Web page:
By Mary McLaurine
It took some time for me to realize you were only in my care temporarily. God, I loved you so much. You filled me with a light so bright I no longer hid beneath the crippling veil of darkness I was so accustomed to wearing.
You seemed so certain our love was well-grounded and blessed by the gods that I felt foolish doubting your confidence. Was this finally my chance to experience what I had only read about in novels and witnessed in movies? Was there such a thing as a “soulmate?” Bliss surpassing bliss, Juliet awakening moments before Romeo’s lips taste poison, fire and water coalescing into an aqueous inferno—these are the things soulmates were made of.
When our forces merged, I knew. You knew. There was no turning back.
Forward was our only path and each footfall landed more absolute than the last. We conquered new territories together overcoming every obstacle in our path—the eviscerating final words spoken to past lovers, the haunting guilt from long-held secrets, the painful confessions of indiscretions and the shame of inflicting intentional wounds on undeserving hearts. We saw each other in our own reflection and were able to love what was staring back.
Years passed and with time came wisdom, a deep and healing wisdom. I was able to finally trust someone, not only with my feelings but with my body. My abusive past always told on me when I was unable to surrender to a caring touch when sick or a gentle hand wiping my tears of grief. These were things I did on my own. I took care of me. Somehow, I don’t know when exactly, I allowed you into my inner sanctum.
Soon, you were walking freely in my sanctuary, not in front, not behind—just with. The realization there was room for two of us was a life-changing experience for me, second only to the fact you understood the significance and magnitude of the moment.
Your transformation was equally remarkable. Your family, once held in great disdain by you became a source of strength and happiness and your eyes now smiled with affection at the sight of your mother tending her garden. Our visits there were no longer out of obligation but of desire. Your hammer swung not because her roof was leaking, but because you didn’t want her to suffer winter’s unyielding cold. It was a beautiful sight to behold: you stepping over the threshold of forgiveness into a house once filled with hopelessness and despair. The warmth of your newfound light drew your family close again.
Your mother noticed me watching you from her kitchen and asked what had me so deep in thought. I turned my head away from the table you sat at with your brothers and faced her, my tears catching her off guard. We stood quietly and I said, “You know I’m just here to help him become his best self, preparing him for the love of his life, don’t you?”
At that moment, you glanced up from the table to acknowledge me with a wink and returned to your conversation. “Oh, honey, he loves you! I have never seen him this happy. What on earth are you talking about?” I gave her a reassuring smile as I opened the screen door and motioned to you that I’d be outside.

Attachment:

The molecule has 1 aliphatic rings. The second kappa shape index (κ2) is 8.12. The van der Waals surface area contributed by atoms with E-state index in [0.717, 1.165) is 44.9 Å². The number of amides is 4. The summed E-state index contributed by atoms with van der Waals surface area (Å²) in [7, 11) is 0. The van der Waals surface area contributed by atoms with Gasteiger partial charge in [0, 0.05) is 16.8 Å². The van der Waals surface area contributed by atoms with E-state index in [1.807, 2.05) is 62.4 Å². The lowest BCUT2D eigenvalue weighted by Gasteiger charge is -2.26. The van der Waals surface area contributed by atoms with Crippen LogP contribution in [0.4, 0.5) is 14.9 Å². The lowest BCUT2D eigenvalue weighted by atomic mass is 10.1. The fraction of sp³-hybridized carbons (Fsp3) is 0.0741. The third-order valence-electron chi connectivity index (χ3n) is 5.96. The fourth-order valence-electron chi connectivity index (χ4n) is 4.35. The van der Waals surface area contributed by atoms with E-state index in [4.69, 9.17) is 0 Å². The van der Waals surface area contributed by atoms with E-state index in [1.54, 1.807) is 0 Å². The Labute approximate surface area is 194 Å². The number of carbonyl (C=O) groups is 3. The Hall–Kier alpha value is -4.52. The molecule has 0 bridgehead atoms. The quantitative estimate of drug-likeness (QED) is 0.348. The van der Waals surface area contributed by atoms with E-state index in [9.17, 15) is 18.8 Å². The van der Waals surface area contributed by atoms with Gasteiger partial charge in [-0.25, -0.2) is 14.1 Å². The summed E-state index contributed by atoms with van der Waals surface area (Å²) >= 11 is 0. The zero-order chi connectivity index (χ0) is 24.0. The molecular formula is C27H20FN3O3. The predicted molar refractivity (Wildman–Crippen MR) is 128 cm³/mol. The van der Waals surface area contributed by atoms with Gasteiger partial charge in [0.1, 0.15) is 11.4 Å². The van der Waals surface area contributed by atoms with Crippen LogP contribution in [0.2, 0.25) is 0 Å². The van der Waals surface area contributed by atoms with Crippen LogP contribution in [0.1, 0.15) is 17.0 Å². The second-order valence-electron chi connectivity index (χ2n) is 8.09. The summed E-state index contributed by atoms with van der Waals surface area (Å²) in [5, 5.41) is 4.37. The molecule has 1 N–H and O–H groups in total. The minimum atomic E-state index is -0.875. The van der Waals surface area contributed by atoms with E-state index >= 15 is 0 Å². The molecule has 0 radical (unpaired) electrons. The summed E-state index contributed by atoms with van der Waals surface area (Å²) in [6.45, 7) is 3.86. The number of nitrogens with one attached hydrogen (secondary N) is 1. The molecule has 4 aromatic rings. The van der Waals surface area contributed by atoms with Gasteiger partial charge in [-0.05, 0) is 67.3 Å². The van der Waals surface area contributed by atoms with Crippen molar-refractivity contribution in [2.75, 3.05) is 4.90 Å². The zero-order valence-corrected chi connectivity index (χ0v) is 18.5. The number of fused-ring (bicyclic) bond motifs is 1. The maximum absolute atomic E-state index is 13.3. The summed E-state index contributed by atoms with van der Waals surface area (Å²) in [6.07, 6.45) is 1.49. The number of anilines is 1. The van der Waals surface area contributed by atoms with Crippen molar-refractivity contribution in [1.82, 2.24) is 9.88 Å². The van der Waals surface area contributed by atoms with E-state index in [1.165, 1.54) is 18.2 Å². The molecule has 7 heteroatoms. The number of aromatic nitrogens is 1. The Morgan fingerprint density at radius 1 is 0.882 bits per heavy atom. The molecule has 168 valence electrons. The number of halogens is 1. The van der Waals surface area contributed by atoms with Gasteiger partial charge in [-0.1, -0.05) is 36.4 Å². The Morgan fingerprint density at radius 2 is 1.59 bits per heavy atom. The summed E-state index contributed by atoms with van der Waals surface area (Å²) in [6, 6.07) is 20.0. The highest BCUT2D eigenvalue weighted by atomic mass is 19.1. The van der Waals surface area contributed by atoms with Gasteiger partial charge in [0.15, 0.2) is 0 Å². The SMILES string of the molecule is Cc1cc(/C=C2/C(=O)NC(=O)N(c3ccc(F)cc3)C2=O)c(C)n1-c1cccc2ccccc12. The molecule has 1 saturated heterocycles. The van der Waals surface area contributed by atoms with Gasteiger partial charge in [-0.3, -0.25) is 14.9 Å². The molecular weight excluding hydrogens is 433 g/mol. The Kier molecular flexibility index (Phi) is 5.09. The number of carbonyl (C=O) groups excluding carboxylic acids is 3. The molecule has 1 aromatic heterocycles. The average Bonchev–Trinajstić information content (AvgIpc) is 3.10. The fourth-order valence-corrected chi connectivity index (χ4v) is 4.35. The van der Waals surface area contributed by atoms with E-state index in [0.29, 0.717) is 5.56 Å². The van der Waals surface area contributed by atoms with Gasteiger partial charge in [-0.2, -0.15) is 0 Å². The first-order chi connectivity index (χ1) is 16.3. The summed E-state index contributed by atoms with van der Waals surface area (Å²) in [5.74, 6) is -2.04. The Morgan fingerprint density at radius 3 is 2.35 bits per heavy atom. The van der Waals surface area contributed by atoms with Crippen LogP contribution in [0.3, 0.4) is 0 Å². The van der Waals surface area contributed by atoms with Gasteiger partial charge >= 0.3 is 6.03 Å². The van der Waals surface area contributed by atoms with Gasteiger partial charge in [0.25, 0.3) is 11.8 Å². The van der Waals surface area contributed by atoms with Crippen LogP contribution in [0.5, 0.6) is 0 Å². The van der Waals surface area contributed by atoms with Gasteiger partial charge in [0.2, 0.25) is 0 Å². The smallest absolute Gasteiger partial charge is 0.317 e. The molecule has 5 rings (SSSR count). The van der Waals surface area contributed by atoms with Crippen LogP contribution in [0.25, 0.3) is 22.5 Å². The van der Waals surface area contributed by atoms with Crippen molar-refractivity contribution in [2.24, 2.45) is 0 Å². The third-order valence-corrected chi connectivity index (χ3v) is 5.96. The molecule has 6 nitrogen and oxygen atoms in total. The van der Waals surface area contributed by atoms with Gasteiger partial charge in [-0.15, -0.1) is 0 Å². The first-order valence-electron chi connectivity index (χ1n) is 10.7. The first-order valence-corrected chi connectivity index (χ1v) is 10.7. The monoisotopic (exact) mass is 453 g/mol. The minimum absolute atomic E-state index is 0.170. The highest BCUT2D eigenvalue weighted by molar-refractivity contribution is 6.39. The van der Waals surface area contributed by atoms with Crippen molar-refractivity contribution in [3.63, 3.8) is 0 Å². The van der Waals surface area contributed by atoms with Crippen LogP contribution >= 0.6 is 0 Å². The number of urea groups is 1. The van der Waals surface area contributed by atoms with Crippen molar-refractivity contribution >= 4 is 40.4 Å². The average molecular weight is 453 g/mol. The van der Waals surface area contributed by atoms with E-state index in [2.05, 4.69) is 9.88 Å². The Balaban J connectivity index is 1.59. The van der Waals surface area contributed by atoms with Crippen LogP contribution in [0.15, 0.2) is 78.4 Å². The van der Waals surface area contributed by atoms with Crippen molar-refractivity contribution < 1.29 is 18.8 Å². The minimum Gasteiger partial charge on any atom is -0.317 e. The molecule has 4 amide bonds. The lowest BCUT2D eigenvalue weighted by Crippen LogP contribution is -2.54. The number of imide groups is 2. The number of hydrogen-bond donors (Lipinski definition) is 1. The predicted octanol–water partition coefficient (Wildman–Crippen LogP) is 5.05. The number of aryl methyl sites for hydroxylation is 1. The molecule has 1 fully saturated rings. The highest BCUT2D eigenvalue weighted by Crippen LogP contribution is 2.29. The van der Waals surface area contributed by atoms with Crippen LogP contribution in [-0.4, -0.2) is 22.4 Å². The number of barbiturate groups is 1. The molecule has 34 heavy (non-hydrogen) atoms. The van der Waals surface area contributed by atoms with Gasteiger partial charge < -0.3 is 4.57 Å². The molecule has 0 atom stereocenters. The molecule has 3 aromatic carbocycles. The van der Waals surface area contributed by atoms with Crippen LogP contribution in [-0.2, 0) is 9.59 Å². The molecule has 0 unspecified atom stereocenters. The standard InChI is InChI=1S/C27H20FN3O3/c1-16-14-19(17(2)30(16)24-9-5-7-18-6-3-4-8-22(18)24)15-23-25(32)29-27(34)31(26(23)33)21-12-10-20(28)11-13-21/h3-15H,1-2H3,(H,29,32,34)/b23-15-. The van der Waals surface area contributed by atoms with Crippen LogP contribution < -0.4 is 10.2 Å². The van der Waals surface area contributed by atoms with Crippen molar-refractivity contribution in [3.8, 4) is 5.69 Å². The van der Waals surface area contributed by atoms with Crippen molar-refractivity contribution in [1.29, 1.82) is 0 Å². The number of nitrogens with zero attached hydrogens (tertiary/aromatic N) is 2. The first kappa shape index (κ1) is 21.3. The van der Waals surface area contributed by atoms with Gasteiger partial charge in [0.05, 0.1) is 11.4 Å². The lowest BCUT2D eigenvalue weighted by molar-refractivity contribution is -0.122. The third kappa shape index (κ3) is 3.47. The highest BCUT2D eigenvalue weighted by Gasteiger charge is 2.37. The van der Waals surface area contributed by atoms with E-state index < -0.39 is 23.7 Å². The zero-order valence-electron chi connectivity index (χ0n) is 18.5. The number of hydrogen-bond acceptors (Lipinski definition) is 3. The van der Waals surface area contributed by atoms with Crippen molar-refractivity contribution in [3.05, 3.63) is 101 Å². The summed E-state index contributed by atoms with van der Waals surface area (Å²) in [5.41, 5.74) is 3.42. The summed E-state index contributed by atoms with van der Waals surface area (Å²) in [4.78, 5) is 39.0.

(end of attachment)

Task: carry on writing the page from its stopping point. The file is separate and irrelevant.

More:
I walked through the woods behind your parents’ house on the trail we ambled so often and was overwhelmed with a sense of peace. I loved you so much; the thought of you, happy and content, enveloped in another woman’s grace both wounded and healed me simultaneously. I saw it all in front of me—a vision revealing your destiny to my heart and I knew then it was just a matter of acceptance.
We grew large, you and I, but like a once thriving plant confined by a pot far too small, I came to the crushing realization we would have to separate to flourish.
Our roots eventually began to strangle one another in our crowded little pot. Although we tried to untangle them gently upon my departure, many were damaged and torn. Despite the pain, it took three years and two futile attempts at rearranging our roots in the same old pot before we could separate completely.
I left in November, five long years ago.
In our last friendly check-in with each other, I heard it in your voice. My pulse quickened while trying to process the words you were speaking. I broke a little with each one that sank in—she, happy, together, home, Kate—yet with each fracture came an instant healing as if I were in possession of some sort of super-power. And there it was again, that anomaly of soulmate force; a force that can only defy logic and universal law when combined with the singular element in this realm of love that recognizes it. Love can be selfish, unwilling to relent to a higher form of itself, afraid of growth and change.
Love for a soulmate transcends boundaries of the heart with the knowledge that what nurtures one soul, will in turn, nurture the other no matter how far apart. With a strong foundation of roots now in the ground, Kate will behold your beautiful transformation from foliage to flower. Somehow, my soul will recognize and embrace the fragrance as its own.
These are the things soulmates are made of.
I thought of you today as I separated my Angel Wing Begonia, the one I slipped from a leaf once belonging to the plant that bloomed so prolifically in our bedroom. I gently and with great care separated the roots, trying as best I could not to cause any damage. Now there are two.
Much like the care of your heart has been entrusted to Kate, I entrusted the newly potted begonia to a friend in whose tender care I know it will thrive. My only condition was that she plant it outside in her garden with boundless space to grow and flourish.
Mary McLaurine is a writer residing in Frederick, MD. She blogs at The Heart of Sassy Lassie trying to find strength and humor in all of life’s ups and downs. She has been published on Washington Post, Huffington Post, The Good Men Project, First Day Press and several other sites.